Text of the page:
Tuesday, March 17, 2009
Disabled veterans shocked by Obama plan to push them into private insurers for their needed care
Veterans and their advocacy groups are outraged over President Obama's intention to push their treatment and its costs under private insurers, breaking a long-held promise that our government would always stand behind those who had served.
For all of us who have dealt with private insurers, the hassle is incredibly frustrating. Debates over what is covered and what is not are endless.
Our veterans, particularly those wounded in battle, should certainly be held above that demeaning fray. We owe that to them at the very least.
Here is how McClatchy Newspapers reported the growing controversy:
Veterans claim that the costs of treating expensive war injuries could raise their insurance costs, as well as those for their employers. Some worried that it also could make it more difficult for disabled veterans to find work.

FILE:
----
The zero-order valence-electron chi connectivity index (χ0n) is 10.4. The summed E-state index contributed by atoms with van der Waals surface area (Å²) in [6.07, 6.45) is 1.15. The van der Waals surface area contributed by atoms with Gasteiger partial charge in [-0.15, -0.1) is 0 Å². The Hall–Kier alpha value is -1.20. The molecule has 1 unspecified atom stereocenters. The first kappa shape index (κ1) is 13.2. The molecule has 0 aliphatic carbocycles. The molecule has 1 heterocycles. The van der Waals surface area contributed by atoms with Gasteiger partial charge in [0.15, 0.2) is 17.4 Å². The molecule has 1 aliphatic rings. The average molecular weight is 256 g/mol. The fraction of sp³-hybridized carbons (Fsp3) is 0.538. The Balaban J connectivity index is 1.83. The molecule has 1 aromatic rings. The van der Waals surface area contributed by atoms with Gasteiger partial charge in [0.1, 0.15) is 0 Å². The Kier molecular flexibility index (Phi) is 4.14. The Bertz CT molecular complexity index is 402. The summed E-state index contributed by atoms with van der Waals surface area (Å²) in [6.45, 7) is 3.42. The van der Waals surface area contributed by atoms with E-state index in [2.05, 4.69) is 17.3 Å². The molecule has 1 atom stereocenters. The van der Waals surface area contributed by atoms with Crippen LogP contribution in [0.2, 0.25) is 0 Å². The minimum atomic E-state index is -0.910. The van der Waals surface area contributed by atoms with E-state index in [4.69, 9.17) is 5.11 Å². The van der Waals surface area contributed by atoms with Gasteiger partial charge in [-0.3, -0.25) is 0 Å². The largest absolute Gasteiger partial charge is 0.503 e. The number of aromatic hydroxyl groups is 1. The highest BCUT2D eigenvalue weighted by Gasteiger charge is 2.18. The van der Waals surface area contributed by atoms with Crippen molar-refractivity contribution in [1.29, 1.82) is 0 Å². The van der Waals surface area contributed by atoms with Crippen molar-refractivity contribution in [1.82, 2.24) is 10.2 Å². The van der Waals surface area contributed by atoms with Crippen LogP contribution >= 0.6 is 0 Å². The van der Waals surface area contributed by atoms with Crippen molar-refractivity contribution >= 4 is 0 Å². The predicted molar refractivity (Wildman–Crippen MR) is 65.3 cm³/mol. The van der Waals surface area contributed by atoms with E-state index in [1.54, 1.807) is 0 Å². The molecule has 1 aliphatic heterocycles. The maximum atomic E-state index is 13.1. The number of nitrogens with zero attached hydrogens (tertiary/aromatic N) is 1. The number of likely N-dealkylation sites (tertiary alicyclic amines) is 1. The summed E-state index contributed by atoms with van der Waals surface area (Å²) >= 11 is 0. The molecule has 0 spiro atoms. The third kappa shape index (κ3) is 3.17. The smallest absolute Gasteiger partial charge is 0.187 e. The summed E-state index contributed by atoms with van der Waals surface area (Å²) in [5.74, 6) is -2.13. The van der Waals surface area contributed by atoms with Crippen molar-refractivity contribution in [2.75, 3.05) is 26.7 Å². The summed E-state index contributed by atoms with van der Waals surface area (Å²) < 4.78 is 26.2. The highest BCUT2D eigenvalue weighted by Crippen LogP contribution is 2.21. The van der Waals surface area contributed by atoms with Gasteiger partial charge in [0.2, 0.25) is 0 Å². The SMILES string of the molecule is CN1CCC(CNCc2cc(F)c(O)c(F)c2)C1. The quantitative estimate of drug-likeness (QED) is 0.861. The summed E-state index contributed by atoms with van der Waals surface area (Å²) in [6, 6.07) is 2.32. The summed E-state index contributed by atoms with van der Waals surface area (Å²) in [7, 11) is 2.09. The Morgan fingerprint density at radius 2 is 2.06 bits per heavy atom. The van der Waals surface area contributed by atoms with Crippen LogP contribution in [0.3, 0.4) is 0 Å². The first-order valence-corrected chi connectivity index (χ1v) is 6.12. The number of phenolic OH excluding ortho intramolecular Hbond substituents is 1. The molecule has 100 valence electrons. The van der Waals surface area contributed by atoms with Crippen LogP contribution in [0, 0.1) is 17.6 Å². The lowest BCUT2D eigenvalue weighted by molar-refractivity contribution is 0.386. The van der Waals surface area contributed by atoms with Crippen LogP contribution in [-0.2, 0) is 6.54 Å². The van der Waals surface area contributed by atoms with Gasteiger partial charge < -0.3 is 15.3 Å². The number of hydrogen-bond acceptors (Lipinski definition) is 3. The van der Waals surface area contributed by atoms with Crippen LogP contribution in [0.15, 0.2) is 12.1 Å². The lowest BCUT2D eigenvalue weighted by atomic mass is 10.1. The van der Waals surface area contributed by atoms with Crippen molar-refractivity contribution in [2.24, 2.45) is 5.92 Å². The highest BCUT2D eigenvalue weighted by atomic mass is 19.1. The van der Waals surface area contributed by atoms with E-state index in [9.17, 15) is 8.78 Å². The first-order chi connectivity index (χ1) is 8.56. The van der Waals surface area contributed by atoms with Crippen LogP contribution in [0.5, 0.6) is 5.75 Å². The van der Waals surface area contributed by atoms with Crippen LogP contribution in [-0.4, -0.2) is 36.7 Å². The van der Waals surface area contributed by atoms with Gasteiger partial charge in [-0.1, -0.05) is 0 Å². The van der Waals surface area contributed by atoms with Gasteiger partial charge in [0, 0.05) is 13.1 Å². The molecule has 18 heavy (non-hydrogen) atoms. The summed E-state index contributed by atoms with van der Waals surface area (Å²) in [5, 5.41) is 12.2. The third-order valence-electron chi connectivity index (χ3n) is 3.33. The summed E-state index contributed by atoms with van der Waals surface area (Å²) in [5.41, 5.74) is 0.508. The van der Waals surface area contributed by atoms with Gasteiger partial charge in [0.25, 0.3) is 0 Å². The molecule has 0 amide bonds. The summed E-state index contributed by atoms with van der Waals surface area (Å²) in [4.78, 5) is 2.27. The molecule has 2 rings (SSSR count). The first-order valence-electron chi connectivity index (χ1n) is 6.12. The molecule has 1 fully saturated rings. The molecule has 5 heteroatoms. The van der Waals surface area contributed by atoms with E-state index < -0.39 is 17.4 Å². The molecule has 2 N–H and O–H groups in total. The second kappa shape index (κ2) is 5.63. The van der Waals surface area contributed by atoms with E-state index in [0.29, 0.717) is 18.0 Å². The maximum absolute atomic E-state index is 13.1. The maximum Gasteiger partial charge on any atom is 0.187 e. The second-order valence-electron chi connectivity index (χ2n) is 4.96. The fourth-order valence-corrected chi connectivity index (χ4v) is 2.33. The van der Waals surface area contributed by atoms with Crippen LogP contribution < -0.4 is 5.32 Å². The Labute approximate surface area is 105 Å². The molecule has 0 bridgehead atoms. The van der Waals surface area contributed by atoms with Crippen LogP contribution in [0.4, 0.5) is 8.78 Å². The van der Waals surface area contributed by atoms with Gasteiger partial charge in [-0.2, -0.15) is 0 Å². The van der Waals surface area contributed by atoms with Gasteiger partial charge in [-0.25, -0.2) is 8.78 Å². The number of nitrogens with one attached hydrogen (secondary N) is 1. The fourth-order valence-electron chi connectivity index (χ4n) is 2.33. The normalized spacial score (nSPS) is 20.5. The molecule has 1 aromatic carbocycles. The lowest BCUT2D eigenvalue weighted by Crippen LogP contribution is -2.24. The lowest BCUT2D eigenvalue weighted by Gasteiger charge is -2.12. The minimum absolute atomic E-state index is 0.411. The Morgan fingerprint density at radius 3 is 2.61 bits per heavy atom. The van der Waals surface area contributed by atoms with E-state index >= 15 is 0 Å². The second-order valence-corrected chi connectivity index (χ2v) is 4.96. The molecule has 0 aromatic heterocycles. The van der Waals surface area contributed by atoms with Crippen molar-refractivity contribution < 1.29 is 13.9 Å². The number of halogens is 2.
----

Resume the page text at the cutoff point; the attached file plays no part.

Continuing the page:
The leaders of several veterans groups had written Obama last month complaining about the new plan. “There is simply no logical explanation for billing a veteran’s personal insurance for care that the VA has a responsibility to provide,” they wrote.
Many veterans had high expectations for Obama after years of battling the Bush administration over benefit cuts and medical concerns such as post-traumatic stress disorder.
But the VA’s decision to float a potential change in its policy of paying for service-related injuries could signal a quick end to the honeymoon.
“It’s a betrayal,” said Joe Violante, legislative director of Disabled American Veterans, which signed the letter to Obama.
“My insurance company didn’t send me to Vietnam, my government did. The same holds true for men and women now fighting in Iraq and Afghanistan. It’s the government’s responsibility.”